Health coaching and behavior change patient engagement strategies are more effective in the clinic than in home-based settings, researchers found.
Medical providers looking to drive patient engagement in healthy behavior change may consider basing health coaching sessions inside the medical clinic, with clinic-based interventions proving more effective than home- or community-based ones, according to data in JAMA Network Open.
These findings, which were determined prior to the COVID-19 pandemic, come as medical providers work to hone remote chronic disease management strategies.
Healthy behavior change is a key part of chronic disease management. Providers working to keep key metrics under control want to engage their patients in the healthy behaviors that can yield those metrics.
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Patients with HIV, for example, need to have good medication adherence and avoid heavy alcohol consumption to achieve optimal health metrics, the researchers stated. Health coaching in these areas is critical for keeping HIV under control.
The Healthy Choices intervention, which leverages motivational interviewing to keep HIV patients adherent to medication plans and avoiding alcohol consumption, is one of few leading approaches in this area. The intervention dedicates one half of health coaching to improving medication adherence, while the other half focuses on strategies for cutting out alcohol.
However, little is known about how to deliver the Healthy Choices intervention to adolescents and young adults ages 16 to 24 years, a traditionally hard-to-reach population. Some evidence has suggested that community-based health coaching, or health coaching outside of the traditional clinic, can be effective for engaging hard-to-reach populations.
The researchers tested the 10-week, four-session Healthy Choices intervention among this population in both home- or community-based and clinic-based settings, looking specifically at effects on viral load and alcohol consumption.
By and large, the clinic-based Healthy Choices intervention was more effective than the intervention delivered in community- or home-based settings, the researchers gleaned from an assessment of 183 participants.
“Contrary to our hypothesis, the clinic-delivered intervention outperformed the home- or community-based delivery with regard to viral suppression and alcohol severity; it may also be less costly and easier to implement,” the researchers reported.
To be clear, both the clinic- and community-based behavior change interventions were effective in reducing patient viral load and alcohol consumption, the team added. However, it was more effective in the clinic setting.
The researchers observed most of the improvements in viral load during study follow-up. For participants in the home intervention, 21 percent had undetectable viral load at 16 weeks, 22 percent at 28 weeks, and 20 percent at 52 weeks.
Conversely, the clinic-based group saw more sustained improvements. Twenty-four percent of the clinic-based group had undetectable viral load at 16 weeks, 39 percent at 28 weeks, an 35 percent at 52 weeks.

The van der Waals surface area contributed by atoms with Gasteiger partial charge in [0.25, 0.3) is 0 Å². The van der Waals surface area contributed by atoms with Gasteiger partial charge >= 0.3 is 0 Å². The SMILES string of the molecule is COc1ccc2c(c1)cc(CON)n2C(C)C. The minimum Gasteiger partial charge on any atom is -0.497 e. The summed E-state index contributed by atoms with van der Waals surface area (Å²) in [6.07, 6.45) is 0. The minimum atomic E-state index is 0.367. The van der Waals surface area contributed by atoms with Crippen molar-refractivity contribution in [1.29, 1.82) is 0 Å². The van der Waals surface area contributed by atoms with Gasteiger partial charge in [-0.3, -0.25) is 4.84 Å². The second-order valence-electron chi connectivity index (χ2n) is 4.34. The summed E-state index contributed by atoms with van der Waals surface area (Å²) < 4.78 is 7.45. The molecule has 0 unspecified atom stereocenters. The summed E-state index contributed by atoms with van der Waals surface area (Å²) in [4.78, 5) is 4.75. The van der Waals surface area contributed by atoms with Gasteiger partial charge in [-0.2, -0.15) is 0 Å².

Results were more modest when looking at alcohol use, which the researchers measured using the Alcohol, Smoking and Substance Involvement Screening Test (ASSIST). ASSIST scores both alcohol use and severity of use on a 33-point scale.
Generally, the Healthy Choices intervention did not have much of an effect on the frequency of alcohol use, and for those in the home- and community-based cohort is also had little impact on severity of alcohol use.
For those in the clinic-based cohort, the Healthy Choices intervention was effective at reducing the severity of alcohol use, as made evidence during follow-up assessments.
On the whole, the intervention wasn’t broadly successful for every population. There were a notable number of patients who did not make any change in their viral load regardless of their disease state, which could indicate necessary changes to the Healthy Choices intervention in any care site.
“While brief interventions may be more easily implemented in clinic settings, a more intensive intervention may be needed to sufficiently halt viral replication among youths at highest risk,” the researchers posited. “Some youths may benefit from motivational interviewing alone, and some may benefit more from motivational interviewing combined with cognitive-behavioral skills-building interventions.”
Furthermore, future research can look at even more modalities to deliver the Healthy Choices intervention, especially given most study participants did not have perfect attendance to health coaching sessions, both in-clinic and at home.
Researchers may consider looking at the effect of a single Healthy Choices intervention session, or using virtual care options like telehealth for the sessions. Additionally, as the researchers did not explore why clinic-based treatment was better than home-based treatment, this may also be an area of interest.
Those considerations may become more pressing as the healthcare industry grapples with the COVID-19 pandemic, which has put a strain on chronic disease management, among other things.
With more patients reticent to go into the clinic for care, and many providers triaging patients to telehealth-based treatment, understanding the efficacy of care management in different settings will be important.
Source: Patientengagement Hit